Legend of Bronco Bill Brousseau
It quickly became evident that telling the tale of Bronco Bill Brousseau was beyond the ability of any one man, a team approach would be required. Here’s why:
The Detroit Free Press printed a full page spread on Bronco, picture and all, in its Sunday, Nov. 10, 1957, edition. The Article, furnished me by Bronco’s grandson Ken Brousseau, was written by veteran reporter Jim Pooler. But even Pooler knew he was in over his head:
“William (Bronco Bill) Brousseau is the most fascinating woodsman, guide, and — well — prevaricator we ever met. He’s Daniel Boone and Davy Crockett hidden behind tall tales that Bronco loves to tell. He’s old America still alive with the scars of real adventure on him — while spinning lies and combining fact and fancy so that even this old reporter has to put marks on trees to keep from getting lost between the myth and the man.”
See what I mean?
The Detroit News scooped the Free Press. The News carried a write up on Bronco back in August 1938. Bronco also made the pages of The Catholic Weekly. He was interviewed by Bishop Povish.
This interview went along pretty well until Bronco started telling the bishop about the time he was picking blueberries at Grand Lake and got chased by a bear. Bronco said he had to run out on the frozen lake to save himself and his berries. But the bishop didn’t buy it. He was aware that God’s plan for blueberries hadn’t included their being picked while ice was on the lake.
Team member Joe Marceau, former Alpena County commissioner, firefighter, and shirttail relative of Bronco, told me he didn’t know how Bill earned his living. But men who used to hold forth at the old Owl cafe reported “He was the damndest best shot and fisherman, the damndest best guide and cook but Bronco did less work than any six men we know.”
Bronco reportedly carved duck decoys so lifelike they commonly flew away. It was said he kept his shotgun close while carving so if any did fly off he would have a shot at them.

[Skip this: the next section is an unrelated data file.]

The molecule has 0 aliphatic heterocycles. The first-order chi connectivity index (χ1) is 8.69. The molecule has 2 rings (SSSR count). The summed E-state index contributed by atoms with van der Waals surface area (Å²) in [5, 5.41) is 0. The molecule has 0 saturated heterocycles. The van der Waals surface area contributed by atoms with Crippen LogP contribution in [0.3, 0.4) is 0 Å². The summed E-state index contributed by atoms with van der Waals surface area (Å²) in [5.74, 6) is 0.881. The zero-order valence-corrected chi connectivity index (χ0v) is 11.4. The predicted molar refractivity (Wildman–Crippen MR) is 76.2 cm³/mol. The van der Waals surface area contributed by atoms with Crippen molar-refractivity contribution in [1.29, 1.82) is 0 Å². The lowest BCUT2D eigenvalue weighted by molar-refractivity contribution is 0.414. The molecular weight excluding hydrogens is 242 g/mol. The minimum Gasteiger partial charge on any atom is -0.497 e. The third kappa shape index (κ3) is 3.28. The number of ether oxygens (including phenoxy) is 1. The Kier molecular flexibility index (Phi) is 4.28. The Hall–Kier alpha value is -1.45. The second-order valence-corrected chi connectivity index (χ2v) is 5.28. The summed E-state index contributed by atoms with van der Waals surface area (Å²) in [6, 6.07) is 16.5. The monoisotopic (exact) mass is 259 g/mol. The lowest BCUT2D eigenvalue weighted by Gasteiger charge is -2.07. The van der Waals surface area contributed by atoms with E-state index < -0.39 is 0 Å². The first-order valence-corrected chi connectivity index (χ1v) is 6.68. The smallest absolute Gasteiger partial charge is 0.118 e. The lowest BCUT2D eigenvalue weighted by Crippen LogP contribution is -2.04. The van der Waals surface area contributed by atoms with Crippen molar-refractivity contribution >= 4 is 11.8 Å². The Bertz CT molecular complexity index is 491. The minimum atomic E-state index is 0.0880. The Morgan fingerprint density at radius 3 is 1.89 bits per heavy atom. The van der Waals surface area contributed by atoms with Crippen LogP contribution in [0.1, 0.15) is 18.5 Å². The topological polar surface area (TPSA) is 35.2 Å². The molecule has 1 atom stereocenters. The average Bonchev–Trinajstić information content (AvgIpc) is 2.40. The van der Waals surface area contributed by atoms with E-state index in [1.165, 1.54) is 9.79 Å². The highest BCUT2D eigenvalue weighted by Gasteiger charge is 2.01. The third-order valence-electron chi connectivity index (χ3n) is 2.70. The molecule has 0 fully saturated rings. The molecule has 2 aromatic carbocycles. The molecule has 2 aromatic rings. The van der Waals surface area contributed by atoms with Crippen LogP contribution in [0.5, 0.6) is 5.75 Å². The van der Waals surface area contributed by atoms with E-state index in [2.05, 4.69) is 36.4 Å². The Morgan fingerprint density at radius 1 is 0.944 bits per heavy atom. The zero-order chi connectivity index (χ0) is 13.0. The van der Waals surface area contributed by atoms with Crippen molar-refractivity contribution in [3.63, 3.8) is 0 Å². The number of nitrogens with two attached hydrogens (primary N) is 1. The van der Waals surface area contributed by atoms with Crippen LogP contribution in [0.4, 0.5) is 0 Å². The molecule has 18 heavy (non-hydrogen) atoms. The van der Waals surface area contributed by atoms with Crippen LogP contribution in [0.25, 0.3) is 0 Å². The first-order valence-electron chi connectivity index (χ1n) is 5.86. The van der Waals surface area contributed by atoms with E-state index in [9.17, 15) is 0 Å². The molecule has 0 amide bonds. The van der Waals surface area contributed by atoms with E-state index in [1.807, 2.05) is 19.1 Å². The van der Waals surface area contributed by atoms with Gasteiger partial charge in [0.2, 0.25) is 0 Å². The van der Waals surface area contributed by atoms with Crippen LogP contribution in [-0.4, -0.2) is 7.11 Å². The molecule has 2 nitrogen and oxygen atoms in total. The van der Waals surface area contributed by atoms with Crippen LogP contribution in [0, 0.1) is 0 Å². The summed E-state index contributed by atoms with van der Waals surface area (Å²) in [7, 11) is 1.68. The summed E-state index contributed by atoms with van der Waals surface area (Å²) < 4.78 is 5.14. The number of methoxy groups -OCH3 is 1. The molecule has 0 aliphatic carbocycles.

Folks from Detroit knew Bronco well. He guided their bankers, doctors, industrialists. He cooked for them, told them lies, and often made that second shot behind them — the one that dropped the deer they shot.
Max Lund, another team member, tells the story of Bronco winning the old Hillman to Alpena canoe race:
Bronco would make a strong start in his old waterlogged duck hunting canoe until he rounded the first bend. There, out of the judges’ view, be would pull out. When the other racers neared the final stretch in downtown Alpena, Bronco, who had been waiting there for hours, would reintroduce his old conveyance to the downstream current then coast to victory and the accolades of admiring fans.
Why is non-relative Max Lund part of the Bronco team? Because a part of Max is a part of this. I’m confident, if he could do it all again, Max would follow in Bronco Bill’s infamous footsteps — he wouldn’t be alone.
Bronco’s cousins Joan and Mary Ann Brousseau tell of him stopping by their father’s farm in Bolton during Prohibition. He would buy a few bushels of potatoes before continuing deeper into Maple Ridge Township to the distillery hidden there. Bronco would hide his illegal hooch among those legally acquired, legally possessed potatoes.
The tales go on.
Like “The Poet Ranger” I wrote of earlier, Bronco Bill Brousseau was forged from molds of unique characters once fundamental to our small town’s existence. Now those molds sit mostly idle.
But production of unusual characters is still occurring at the national level. There, defective molds are being routinely used to create uniform duplications of inferior product.
I need to make an admission: my last column, “A Full Disclosure” — was tongue-in-cheek. In truth, I sent no columns to editors named,“Merit Lacking.” I received no rejection letters. My intent was to express my appreciation to you, the reader, in a humorous self-effacing way but judging from the sympathetic comments received, I may have out humored myself.
Doug Pugh’s Vignettes runs bi-weekly on Tuesdays. He can be reached via email at email@example.com.